Possibly one of the most drastic uses of the Ju 88, developed as a way of delivering a large amount of explosives in one load, the Mistel composite comprised a piloted single-engined fighter control aircraft, in this case a Bf 109F, mounted above a modified Ju 88 explosives-carrying drone.
I like modelling to a theme, and recently embarked on a series of modifications a and conversions, using the Dragon 'Master Series' range of 1/48-scale Junkers Ju 88 kits as a basis, some of which were also marketed by Revell. Over the years, I had acquired a number of these kits (from both manufacturers) in different boxings and featuring the various sub-types that they had released, so I was in a position to mix and match and cross-kit, to end up with yet further variants ...
In the event, I ended up modelling a Ju 88R-2, a Ju 88H-1, a Ju 88S-3 and a Mistel 1 composite.
Maritime Fighter - Junkers Ju 88R-2
The Ju 88R-2 was the easiest of the modifications, as essentially all it required was the exchange of the Jumo 211) engines in the Dragon/Revell Ju 88C-2, for the BMW 801 engines in the Dragon Ju 88G-1 kit. Originally developed as a night fighter, Ju 88Rs were basically identical versions of the Jumo-engined Ju 88C-6, but powered by BMW 801 engines - the R-1 had 1,560hp BMW 801 Ls and the R-2 had 1,700hp BMW 801G-2 engines. V Gruppe, Kampfgeschwader 40, the Luftwaffe's only long-range maritime fighter unit, which was equipped with Ju 88C-6s, was also issued with a few Ju 88R-2s, some of which were still in service when V./KG 40 was re-designated I./ZG 1 in October 1943, and it was as one of these aircraft that I finished my model.
The aircraft, werknummer (WNr - works or production number) 750897, coded 2N+AH of 1./ZG 1, crewed by Leutnant Knud Gmelin (the pilot and unit staffelkapitan), Unteroffizier Gerhard Zimmermann (bordfunker/radio operator) and Unteroffizier Wilhelm Dunker (beobachter/observer), was shot down by anti-aircraft fire near Caen and crashed at Epron at 06.15hrs on 9 June 1944.
Camouflage scheme was the standard Ju 88 'bomber' RLM 70 Schwarzgrün and RLM 71 Dunkelgrün in the standard splinter pattern with RLM 65 Hellblau under surfaces. Crosses and swastika were also the standard mid-war black and white with black outline style. The unit codes, 2N, were in the reduced (1/3 height) size in black, with the individual aircraft letter (A) in plain white, and the Staffel letter (H) in black, in the standard size. The WNr was carried in small white characters at the top of the fin, on both sides, and there were seven kill markings on the port side of the rudder. Markings came from the spares box for the national insignia and AIMS Decals sheet 48D007 for the WNr and the kill markings.
Flame damper shrouds were fitted to all three exhaust manifold groups on both engines, presumably for dawn/dusk or even night operations.
Stretched Junkers - the Ju 88H-1
The Ju 88H featured a longer fuselage and was produced in response to an RLM request in late 1942 for an ultra-long-range reconnaissance aircraft to operate over the Atlantic. Produced by Junkers' Merseburg factory, from a combination of Ju 88D-1 and Ju88G-1 components – specifically, the wings from the G-1 complete with the 1,700hp BMW 801D engines and undercarriage members, married to the main fuselage and tail surfaces of the D-1. The offset gondola beneath the forward fuselage was removed and additional fuselage sections were inserted forward and aft of the wings, adding nearly eleven feet to the fuselage length. The'stretched'fuselage sections enabled four extra fuel tanks to be fitted, three 286gallon fuel tanks and one 230 gallon, raising the total maximum fuel load the aircraft could carry to over 1,500 gallons, which could then be further augmented by two 198-litre drop tanks carried on ETC racks under the wing roots, one each inboard of the engine nacelles, giving the Ju 88H-1 a maximum range of between 3,000 to 3,200 miles.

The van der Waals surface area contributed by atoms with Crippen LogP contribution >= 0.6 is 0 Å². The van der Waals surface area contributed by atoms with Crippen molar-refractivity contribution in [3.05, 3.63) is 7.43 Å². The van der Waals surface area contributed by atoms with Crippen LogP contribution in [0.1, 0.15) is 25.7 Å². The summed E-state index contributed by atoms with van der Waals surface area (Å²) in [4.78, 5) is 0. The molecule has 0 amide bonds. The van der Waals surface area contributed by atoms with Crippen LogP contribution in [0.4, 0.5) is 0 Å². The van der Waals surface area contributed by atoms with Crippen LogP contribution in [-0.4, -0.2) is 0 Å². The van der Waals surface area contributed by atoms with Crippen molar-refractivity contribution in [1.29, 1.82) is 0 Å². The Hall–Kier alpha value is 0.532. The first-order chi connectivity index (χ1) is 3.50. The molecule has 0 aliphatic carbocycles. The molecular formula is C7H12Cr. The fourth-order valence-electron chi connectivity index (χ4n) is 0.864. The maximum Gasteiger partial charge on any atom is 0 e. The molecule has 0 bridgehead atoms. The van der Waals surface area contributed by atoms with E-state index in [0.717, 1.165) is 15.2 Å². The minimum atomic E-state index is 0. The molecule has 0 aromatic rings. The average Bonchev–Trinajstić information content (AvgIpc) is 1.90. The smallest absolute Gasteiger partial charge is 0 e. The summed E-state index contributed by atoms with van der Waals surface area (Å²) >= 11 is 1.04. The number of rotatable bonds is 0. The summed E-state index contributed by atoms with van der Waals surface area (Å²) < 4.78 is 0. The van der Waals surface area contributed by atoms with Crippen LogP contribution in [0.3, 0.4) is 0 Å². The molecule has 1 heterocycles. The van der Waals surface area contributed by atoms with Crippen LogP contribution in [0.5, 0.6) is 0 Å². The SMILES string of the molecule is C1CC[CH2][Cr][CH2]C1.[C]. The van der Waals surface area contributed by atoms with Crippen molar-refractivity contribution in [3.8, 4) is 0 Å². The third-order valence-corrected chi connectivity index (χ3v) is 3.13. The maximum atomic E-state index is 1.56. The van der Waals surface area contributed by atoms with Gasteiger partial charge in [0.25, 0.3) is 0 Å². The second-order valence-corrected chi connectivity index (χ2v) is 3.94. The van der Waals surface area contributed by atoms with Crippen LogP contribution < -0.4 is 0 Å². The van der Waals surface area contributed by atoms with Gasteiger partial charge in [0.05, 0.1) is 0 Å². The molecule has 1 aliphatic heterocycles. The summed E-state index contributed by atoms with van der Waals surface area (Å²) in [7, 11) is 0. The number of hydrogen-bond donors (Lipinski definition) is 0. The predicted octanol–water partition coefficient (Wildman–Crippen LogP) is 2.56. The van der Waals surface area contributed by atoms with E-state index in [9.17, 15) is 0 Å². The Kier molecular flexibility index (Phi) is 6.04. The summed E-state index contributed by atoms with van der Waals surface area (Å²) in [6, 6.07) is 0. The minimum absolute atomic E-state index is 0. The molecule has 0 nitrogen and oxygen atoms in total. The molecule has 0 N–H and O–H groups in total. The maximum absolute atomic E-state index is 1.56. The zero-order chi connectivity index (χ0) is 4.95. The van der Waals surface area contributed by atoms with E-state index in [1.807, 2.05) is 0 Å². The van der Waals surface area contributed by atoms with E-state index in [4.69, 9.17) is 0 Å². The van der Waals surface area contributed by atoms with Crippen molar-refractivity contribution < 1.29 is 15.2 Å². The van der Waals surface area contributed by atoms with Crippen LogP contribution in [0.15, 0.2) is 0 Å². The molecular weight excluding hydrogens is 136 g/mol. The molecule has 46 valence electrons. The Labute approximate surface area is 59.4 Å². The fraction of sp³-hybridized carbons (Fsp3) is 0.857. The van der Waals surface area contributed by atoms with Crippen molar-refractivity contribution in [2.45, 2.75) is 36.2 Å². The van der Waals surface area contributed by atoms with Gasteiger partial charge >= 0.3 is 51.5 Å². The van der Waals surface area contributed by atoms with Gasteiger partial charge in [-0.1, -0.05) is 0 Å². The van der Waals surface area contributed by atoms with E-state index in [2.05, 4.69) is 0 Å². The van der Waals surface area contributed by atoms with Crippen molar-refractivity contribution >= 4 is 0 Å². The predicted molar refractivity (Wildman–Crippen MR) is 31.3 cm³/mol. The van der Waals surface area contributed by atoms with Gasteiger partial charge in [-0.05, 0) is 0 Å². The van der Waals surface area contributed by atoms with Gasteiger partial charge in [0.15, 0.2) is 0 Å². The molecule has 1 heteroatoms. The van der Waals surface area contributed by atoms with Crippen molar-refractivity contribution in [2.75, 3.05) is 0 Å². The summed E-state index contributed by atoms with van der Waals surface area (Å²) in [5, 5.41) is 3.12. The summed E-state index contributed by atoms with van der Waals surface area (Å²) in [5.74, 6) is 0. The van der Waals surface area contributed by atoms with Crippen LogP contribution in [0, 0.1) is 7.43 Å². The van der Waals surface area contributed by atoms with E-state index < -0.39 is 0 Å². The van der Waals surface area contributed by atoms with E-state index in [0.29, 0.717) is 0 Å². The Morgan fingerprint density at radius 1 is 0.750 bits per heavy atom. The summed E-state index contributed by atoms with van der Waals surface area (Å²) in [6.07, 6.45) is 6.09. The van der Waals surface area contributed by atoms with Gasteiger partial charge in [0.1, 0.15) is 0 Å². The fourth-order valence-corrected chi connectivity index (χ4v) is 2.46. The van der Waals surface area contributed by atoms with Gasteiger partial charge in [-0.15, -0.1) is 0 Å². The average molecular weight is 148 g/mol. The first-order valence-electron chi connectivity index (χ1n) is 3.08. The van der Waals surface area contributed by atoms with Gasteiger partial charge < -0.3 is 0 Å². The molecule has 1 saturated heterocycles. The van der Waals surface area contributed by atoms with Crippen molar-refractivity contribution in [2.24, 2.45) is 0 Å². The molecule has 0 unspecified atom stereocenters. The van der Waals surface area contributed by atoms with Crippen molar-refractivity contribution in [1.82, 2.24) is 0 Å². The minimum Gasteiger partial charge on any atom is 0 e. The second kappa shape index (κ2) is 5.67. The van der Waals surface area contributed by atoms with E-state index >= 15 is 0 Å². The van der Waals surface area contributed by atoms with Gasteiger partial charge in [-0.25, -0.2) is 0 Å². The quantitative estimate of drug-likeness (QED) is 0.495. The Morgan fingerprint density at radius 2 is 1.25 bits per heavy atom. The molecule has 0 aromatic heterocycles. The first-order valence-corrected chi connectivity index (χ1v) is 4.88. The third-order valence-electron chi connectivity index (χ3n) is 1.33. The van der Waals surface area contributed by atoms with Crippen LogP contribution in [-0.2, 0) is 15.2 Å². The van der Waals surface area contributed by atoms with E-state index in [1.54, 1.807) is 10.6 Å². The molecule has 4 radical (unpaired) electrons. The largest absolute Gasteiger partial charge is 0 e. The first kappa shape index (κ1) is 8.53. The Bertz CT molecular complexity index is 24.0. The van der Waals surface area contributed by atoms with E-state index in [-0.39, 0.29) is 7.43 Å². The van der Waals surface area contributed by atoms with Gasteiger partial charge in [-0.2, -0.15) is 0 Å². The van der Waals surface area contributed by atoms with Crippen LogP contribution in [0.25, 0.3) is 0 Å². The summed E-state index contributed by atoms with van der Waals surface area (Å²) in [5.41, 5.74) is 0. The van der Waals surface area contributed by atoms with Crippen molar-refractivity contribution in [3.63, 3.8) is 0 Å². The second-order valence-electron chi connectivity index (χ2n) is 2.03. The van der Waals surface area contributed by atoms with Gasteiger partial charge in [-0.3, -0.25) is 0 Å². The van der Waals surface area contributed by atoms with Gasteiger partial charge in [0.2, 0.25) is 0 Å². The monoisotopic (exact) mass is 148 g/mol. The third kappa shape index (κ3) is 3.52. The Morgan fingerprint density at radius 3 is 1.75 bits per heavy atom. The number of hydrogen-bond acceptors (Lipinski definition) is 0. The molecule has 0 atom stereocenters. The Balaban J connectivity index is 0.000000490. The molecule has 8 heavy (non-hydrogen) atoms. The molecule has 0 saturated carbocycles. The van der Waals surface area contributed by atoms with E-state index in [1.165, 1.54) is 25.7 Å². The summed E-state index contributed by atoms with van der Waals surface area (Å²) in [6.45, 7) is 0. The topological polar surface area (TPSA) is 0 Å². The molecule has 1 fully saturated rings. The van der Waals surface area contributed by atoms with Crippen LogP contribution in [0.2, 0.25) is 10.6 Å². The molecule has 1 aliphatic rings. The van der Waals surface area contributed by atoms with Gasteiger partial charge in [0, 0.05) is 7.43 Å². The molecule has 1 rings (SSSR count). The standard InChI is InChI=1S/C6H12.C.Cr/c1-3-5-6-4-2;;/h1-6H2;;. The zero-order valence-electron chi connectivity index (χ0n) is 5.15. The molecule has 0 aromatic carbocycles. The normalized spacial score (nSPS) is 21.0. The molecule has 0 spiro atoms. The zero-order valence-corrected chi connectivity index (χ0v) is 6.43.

The Ju 88H-1 was intended primarily for reconnaissance, but apparently only ten or so were built, the type having poor handling and performance qualities. It would appear that most operational Ju 88H-1s were fitted with FuG 200 Hohentwiel, a low-UHF band frequency maritime patrol radar system, mounted on the nose, which I made by adapting the FuG 202 Lichtenstein night fighter radar parts from the various Dragon kit boxings.
The crew generally consisted of three members, (pilot, navigator and rear gunner/radio operator), but occasionally an additional observer was carried. Armament comprised a pair of 13mm MG 131 Waffentropfen WT 131 machine guns mounted in a small pod under the fuselage centre section, which in the few photos, and all the illustrations, I've seen are shown firing to the rear, presumably as some form of scarer' gun, similar to that fitted to the Blenheim Mk IV. There was also one flexible MG 131 in the rear cockpit glazing firing aft. A trio of remotely controlled cameras, in any combination of Rb 20/30, Rb 50/30 or Rb 70/30, were mounted in the aft fuselage. It would also appear that additional racks could be fitted to the outer wing panels, possibly ETC 5001Xb racks, which could carry either additional drop tanks or even 250kg bombs.
Details about the Ju 88H-1's service are sketchy, but it is thought that of the ten or so that were actually built, several served with 3.(F)/123 within Fliegerführer Atlantik, (the only unit known for certain to have operated the type, despite a heavily re-touched propaganda photo purportedly showing an H-1 in KG 40's markings coded F8+CX), variously based at Rennes, Cognac and Lorient, with codes for at least five being recorded - 40+AL, BL, CL, EL and FL. At least one of 3.(F)/123's H-1s was lost in action, to Mosquitoes of No 248 Squadron on 31 July 1944 (of which more later).
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